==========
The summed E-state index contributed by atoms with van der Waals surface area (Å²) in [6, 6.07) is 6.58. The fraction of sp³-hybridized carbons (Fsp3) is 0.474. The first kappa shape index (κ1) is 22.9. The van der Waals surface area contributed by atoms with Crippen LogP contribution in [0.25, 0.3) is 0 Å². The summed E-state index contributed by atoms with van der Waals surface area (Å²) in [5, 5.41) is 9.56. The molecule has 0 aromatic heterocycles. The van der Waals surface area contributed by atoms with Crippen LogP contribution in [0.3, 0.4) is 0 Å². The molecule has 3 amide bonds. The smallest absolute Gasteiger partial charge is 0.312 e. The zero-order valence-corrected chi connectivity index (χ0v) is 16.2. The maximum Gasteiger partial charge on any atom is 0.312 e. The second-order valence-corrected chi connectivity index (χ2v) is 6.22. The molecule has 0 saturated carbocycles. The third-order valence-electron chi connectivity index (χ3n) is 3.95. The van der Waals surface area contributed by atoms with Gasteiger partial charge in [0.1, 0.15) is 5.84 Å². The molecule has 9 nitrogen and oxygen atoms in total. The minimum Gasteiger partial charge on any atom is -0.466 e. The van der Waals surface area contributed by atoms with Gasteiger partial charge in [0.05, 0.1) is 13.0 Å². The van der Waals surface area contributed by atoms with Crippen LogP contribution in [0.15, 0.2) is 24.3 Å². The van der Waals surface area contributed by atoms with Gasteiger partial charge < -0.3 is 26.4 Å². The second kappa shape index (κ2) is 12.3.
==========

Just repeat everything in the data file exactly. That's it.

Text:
The summed E-state index contributed by atoms with van der Waals surface area (Å²) in [6, 6.07) is 6.58. The fraction of sp³-hybridized carbons (Fsp3) is 0.474. The first kappa shape index (κ1) is 22.9. The van der Waals surface area contributed by atoms with Crippen LogP contribution in [0.25, 0.3) is 0 Å². The summed E-state index contributed by atoms with van der Waals surface area (Å²) in [5, 5.41) is 9.56. The molecule has 0 aromatic heterocycles. The van der Waals surface area contributed by atoms with Crippen LogP contribution in [0.3, 0.4) is 0 Å². The molecule has 3 amide bonds. The smallest absolute Gasteiger partial charge is 0.312 e. The zero-order valence-corrected chi connectivity index (χ0v) is 16.2. The maximum Gasteiger partial charge on any atom is 0.312 e. The second-order valence-corrected chi connectivity index (χ2v) is 6.22. The molecule has 0 saturated carbocycles. The third-order valence-electron chi connectivity index (χ3n) is 3.95. The van der Waals surface area contributed by atoms with Gasteiger partial charge in [0.1, 0.15) is 5.84 Å². The molecule has 9 nitrogen and oxygen atoms in total. The minimum Gasteiger partial charge on any atom is -0.466 e. The van der Waals surface area contributed by atoms with Gasteiger partial charge in [0.05, 0.1) is 13.0 Å². The van der Waals surface area contributed by atoms with Crippen LogP contribution in [0.15, 0.2) is 24.3 Å². The van der Waals surface area contributed by atoms with Gasteiger partial charge < -0.3 is 26.4 Å². The second kappa shape index (κ2) is 12.3.